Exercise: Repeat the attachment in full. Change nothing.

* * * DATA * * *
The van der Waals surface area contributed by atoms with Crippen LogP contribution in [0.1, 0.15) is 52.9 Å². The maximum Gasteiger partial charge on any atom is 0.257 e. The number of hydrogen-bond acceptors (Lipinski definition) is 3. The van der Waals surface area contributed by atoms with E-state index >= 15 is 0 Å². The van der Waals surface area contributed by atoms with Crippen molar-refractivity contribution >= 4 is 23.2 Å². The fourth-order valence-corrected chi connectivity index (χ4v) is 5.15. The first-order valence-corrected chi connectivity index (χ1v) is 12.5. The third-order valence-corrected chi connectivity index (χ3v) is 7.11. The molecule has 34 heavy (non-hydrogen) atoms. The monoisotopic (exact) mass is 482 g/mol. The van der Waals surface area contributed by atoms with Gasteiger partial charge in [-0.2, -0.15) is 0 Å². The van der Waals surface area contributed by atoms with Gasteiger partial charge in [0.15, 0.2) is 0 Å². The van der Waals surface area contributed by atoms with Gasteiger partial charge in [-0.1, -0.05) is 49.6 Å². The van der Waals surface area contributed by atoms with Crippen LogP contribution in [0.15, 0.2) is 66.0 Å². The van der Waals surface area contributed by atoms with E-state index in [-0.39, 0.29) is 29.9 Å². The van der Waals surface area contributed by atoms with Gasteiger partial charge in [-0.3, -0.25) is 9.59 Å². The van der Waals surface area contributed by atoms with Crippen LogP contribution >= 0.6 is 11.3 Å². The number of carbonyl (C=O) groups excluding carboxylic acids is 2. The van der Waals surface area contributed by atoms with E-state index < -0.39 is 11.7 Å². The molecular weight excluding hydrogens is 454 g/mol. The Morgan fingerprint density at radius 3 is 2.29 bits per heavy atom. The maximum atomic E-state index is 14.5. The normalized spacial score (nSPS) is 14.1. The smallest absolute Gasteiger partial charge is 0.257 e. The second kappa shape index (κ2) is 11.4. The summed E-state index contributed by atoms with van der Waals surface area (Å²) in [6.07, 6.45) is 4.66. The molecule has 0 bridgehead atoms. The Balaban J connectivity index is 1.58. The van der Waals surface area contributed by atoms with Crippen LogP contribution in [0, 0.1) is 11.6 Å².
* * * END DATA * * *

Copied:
The van der Waals surface area contributed by atoms with Crippen LogP contribution in [0.1, 0.15) is 52.9 Å². The maximum Gasteiger partial charge on any atom is 0.257 e. The number of hydrogen-bond acceptors (Lipinski definition) is 3. The van der Waals surface area contributed by atoms with E-state index >= 15 is 0 Å². The van der Waals surface area contributed by atoms with Crippen molar-refractivity contribution >= 4 is 23.2 Å². The fourth-order valence-corrected chi connectivity index (χ4v) is 5.15. The first-order valence-corrected chi connectivity index (χ1v) is 12.5. The third-order valence-corrected chi connectivity index (χ3v) is 7.11. The molecule has 34 heavy (non-hydrogen) atoms. The monoisotopic (exact) mass is 482 g/mol. The van der Waals surface area contributed by atoms with Gasteiger partial charge in [-0.2, -0.15) is 0 Å². The van der Waals surface area contributed by atoms with Gasteiger partial charge in [0.15, 0.2) is 0 Å². The van der Waals surface area contributed by atoms with Gasteiger partial charge in [-0.1, -0.05) is 49.6 Å². The van der Waals surface area contributed by atoms with Crippen LogP contribution in [0.15, 0.2) is 66.0 Å². The van der Waals surface area contributed by atoms with E-state index in [-0.39, 0.29) is 29.9 Å². The van der Waals surface area contributed by atoms with Gasteiger partial charge in [-0.3, -0.25) is 9.59 Å². The van der Waals surface area contributed by atoms with Crippen LogP contribution >= 0.6 is 11.3 Å². The number of carbonyl (C=O) groups excluding carboxylic acids is 2. The van der Waals surface area contributed by atoms with E-state index < -0.39 is 11.7 Å². The molecular weight excluding hydrogens is 454 g/mol. The Morgan fingerprint density at radius 3 is 2.29 bits per heavy atom. The maximum atomic E-state index is 14.5. The normalized spacial score (nSPS) is 14.1. The smallest absolute Gasteiger partial charge is 0.257 e. The second kappa shape index (κ2) is 11.4. The summed E-state index contributed by atoms with van der Waals surface area (Å²) in [6.07, 6.45) is 4.66. The molecule has 0 bridgehead atoms. The Balaban J connectivity index is 1.58. The van der Waals surface area contributed by atoms with Crippen LogP contribution in [0, 0.1) is 11.6 Å².